Paints to light up the world
Luminous paints first came to my attention back in 2012 and 2014. Back then, there were numerous media reports about glow-in-the-dark roads in Belgium and the Netherlands, where the light was provided not by street lights, but by phosphorescence
Phosphorescent edge coating
In one example, the edges of a test track were coated with a phosphorescent powder that, it was claimed, could obviate the need for conventional lighting of national roads and motorways in both countries. Then, last year, the Polish went one step further. They converted an entire cycle path into a glow-in-the dark test track.
The technology is simple and could potentially save a great deal of energy while also reducing the carbon footprint of street lighting. It has yet to make the big breakthrough, however, as the initial costs are reportedly still too high. In the meanwhile, LED technology is turning classic street lighting into a fairly energy-efficient medium. Unfortunately, highway engineering is not exactly an industry that is renowned for being innovative and the switch-over to LED lights is progressing at a snail’s pace.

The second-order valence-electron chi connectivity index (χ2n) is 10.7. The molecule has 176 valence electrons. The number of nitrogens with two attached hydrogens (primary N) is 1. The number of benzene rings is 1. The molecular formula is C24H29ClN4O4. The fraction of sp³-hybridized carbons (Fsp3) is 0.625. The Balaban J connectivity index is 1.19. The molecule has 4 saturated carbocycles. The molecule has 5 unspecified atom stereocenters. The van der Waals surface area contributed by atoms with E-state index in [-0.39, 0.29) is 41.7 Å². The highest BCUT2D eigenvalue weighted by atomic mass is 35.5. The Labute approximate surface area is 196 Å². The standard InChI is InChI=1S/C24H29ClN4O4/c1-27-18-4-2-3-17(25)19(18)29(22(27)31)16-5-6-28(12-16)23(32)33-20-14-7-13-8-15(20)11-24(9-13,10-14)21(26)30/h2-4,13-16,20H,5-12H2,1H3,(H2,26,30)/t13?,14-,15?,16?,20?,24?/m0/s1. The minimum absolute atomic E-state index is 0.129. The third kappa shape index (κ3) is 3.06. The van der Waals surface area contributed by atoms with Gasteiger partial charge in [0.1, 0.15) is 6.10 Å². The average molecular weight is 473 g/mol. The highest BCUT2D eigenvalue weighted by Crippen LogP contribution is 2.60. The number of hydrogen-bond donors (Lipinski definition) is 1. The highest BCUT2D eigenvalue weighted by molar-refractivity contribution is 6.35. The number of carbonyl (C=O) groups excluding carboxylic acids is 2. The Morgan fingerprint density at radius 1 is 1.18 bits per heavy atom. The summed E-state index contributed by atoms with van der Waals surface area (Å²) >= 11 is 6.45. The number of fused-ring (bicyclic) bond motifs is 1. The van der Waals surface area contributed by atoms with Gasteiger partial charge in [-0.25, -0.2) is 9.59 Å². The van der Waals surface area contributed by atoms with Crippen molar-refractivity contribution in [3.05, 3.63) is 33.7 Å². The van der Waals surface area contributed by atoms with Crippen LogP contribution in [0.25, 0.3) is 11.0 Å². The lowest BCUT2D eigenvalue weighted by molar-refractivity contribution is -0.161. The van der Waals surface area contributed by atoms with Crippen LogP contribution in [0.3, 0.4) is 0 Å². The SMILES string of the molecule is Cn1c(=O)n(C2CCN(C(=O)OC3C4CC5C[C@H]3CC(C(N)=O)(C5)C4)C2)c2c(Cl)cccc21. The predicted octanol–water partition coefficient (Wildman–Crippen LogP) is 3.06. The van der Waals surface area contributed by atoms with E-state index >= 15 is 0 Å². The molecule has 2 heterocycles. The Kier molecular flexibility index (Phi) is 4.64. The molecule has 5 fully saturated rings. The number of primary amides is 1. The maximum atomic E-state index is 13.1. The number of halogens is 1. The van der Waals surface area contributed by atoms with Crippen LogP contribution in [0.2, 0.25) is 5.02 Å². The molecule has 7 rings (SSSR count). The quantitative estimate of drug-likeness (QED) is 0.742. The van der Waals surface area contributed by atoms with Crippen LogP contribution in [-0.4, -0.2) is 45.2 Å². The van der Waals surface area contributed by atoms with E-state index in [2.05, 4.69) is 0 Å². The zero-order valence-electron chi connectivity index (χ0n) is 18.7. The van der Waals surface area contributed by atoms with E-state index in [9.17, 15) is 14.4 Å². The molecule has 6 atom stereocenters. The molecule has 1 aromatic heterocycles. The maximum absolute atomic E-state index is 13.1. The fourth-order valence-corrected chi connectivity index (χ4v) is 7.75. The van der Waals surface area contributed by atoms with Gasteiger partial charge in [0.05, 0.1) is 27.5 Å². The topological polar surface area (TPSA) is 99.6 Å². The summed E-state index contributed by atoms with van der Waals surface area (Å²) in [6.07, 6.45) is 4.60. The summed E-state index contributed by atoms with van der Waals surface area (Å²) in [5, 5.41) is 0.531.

Glowing at specific temperatures
Nevertheless, I find the concept exciting. You see, the initiators of the Dutch and Belgian test tracks didn’t stop there. They came up with the idea of paints that start glowing at specific temperatures, e.g. to warn of black ice. Again, nothing has come of this so far.
Even though this innovation has yet to make “big time”, it’s a nice example of what paints and coatings are capable of and how they can be brought to the attention of the public at large.
And to finish, here’s a short video of a glowing footpath in Cambridge: